Of course in wet and windy Britain it’s not always possible to do theatre al fresco (as the American comedian John Lenahan once said, Britain is a great country — the only thing it needs is a roof). Yet there are lots of indoor spaces where you can put on plays and still practise social distancing, especially in an economic downturn — empty shops, derelict factories… For the most imaginative, resourceful artists, the coronavirus crisis will be a chance to remake theatre in a manner more in keeping with modern times.
The best performance space I ever came across was a place called Tacheles, in East Berlin. It’s a model for the new kind of performance art that could flourish in Britain after Covid-19. Before the war Tacheles was a department store, a sort of Teutonic Selfridges, until it was bombed during the Battle of Berlin and ended up on the wrong side of the Iron Curtain. The East German government never bothered to repair it, so it remained a bombed-out ruin — until the Berlin Wall came tumbling down and the artists moved in.
The reason Tacheles worked so well as a performance space was that it shunned the conventional business models which shackle the performing arts. It wasn’t dependent on state subsidy or exorbitant ticket prices. It was neither capitalist nor socialist. It was truly anarchic, in the best sense of the word. It was open to everyone. You could put on any kind of show there. It cost nothing to use the space and it cost nothing to come in. There was always something going on, whenever you dropped in. Films were projected on to outside walls. The courtyard became a sculpture park. The graffiti in the stairwells was a collective artwork in its own right. Pundits fear that because of Covid-19, a lot of retail spaces will be unsustainable. So be it. Perhaps our old department stores will become ad-hoc arts centres, like Tacheles. There’s a fine British precedent for this improvisational approach, this use of unconventional performance spaces. During the second world war, Ballet Rambert and Sadler’s Wells performed in barracks, factories and workers’ hostels.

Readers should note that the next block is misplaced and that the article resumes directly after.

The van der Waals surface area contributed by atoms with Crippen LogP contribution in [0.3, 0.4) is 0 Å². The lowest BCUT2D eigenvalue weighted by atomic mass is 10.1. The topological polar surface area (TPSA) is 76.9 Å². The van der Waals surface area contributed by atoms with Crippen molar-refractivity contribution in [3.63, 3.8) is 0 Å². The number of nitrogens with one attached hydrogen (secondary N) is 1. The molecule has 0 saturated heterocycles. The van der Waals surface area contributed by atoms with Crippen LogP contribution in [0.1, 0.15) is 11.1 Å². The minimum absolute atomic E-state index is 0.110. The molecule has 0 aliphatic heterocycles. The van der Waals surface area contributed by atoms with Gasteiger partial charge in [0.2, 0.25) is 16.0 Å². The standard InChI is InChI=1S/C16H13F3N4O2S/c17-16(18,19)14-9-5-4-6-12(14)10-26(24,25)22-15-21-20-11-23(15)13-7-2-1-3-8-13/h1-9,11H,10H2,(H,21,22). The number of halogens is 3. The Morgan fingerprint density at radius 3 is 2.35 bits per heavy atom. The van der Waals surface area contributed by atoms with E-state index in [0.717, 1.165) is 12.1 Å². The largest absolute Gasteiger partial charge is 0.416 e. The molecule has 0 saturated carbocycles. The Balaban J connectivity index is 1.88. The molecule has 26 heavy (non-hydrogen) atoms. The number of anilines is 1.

A recession is no fun at all, but it’s often fertile territory for the performing arts. Berlin was a creative hub in the 1920s, and then again in the 1990s — two decades when the German capital was in turmoil. When was German theatre at its best? In the splendour of the Second Reich, or the chaos of the Weimar Republic? London in the 1980s was scruffy and rundown — a place where artists and performers could afford to live cheaply and pursue their madcap projects without worrying about the rent. My dad (a struggling artist) paid next to nothing for a single room in a huge, ramshackle house in West Hampstead, with studio space for anyone who wanted it, where the dilapidated ballroom was a rehearsal space for an experimental theatre company. That way of living, of working, became impossible when London became a boom town. Maybe now, post-Covid-19, that will become possible again.
I don’t doubt the next decade will be difficult for anyone involved in the performing arts. Paying punters will remain elusive. Times will be hard. But out of these hard times I hope a new form of theatre will emerge — a world away from the dull conformity of our current subsidised and commercial theatre. Just imagine: a theatre of the streets, the parks, the sink estates — strolling players, roaming from town to town, like buskers or troubadours. Sure, it’s a daft romantic notion, and it’s probably completely impractical. But, in the end, isn’t that what theatre is supposed to be about?